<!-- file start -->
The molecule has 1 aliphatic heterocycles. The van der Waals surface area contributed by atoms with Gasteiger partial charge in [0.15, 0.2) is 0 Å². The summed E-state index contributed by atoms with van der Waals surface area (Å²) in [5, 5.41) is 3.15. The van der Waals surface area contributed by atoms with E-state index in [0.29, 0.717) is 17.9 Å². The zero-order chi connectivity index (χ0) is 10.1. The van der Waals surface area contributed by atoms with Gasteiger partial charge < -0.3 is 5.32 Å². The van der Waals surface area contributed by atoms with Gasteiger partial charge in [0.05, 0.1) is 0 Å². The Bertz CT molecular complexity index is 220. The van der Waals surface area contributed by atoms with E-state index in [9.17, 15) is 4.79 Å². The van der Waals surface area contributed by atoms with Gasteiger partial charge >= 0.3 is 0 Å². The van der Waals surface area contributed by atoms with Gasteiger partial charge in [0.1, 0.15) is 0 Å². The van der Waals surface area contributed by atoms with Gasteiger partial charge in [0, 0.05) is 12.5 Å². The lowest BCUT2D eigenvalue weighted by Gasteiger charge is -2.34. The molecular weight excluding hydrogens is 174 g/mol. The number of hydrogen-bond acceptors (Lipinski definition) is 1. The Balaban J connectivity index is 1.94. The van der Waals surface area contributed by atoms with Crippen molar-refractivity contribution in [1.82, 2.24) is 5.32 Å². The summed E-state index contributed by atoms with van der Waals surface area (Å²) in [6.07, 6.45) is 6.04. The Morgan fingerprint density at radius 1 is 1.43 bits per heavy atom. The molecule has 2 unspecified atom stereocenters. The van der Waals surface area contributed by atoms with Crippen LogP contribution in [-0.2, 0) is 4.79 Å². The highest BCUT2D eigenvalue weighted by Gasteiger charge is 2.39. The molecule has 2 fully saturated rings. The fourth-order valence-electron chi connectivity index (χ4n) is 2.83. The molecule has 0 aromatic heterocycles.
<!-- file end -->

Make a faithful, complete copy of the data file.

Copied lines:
The molecule has 1 aliphatic heterocycles. The van der Waals surface area contributed by atoms with Gasteiger partial charge in [0.15, 0.2) is 0 Å². The summed E-state index contributed by atoms with van der Waals surface area (Å²) in [5, 5.41) is 3.15. The van der Waals surface area contributed by atoms with E-state index in [0.29, 0.717) is 17.9 Å². The zero-order chi connectivity index (χ0) is 10.1. The van der Waals surface area contributed by atoms with Gasteiger partial charge < -0.3 is 5.32 Å². The van der Waals surface area contributed by atoms with Gasteiger partial charge in [0.05, 0.1) is 0 Å². The Bertz CT molecular complexity index is 220. The van der Waals surface area contributed by atoms with E-state index in [9.17, 15) is 4.79 Å². The van der Waals surface area contributed by atoms with Gasteiger partial charge >= 0.3 is 0 Å². The van der Waals surface area contributed by atoms with Gasteiger partial charge in [0.1, 0.15) is 0 Å². The van der Waals surface area contributed by atoms with Gasteiger partial charge in [0, 0.05) is 12.5 Å². The lowest BCUT2D eigenvalue weighted by Gasteiger charge is -2.34. The molecular weight excluding hydrogens is 174 g/mol. The number of hydrogen-bond acceptors (Lipinski definition) is 1. The Balaban J connectivity index is 1.94. The van der Waals surface area contributed by atoms with Crippen molar-refractivity contribution in [1.82, 2.24) is 5.32 Å². The summed E-state index contributed by atoms with van der Waals surface area (Å²) in [6.07, 6.45) is 6.04. The Morgan fingerprint density at radius 1 is 1.43 bits per heavy atom. The molecule has 2 unspecified atom stereocenters. The van der Waals surface area contributed by atoms with Crippen LogP contribution in [-0.2, 0) is 4.79 Å². The highest BCUT2D eigenvalue weighted by Gasteiger charge is 2.39. The molecule has 2 fully saturated rings. The fourth-order valence-electron chi connectivity index (χ4n) is 2.83. The molecule has 0 aromatic heterocycles.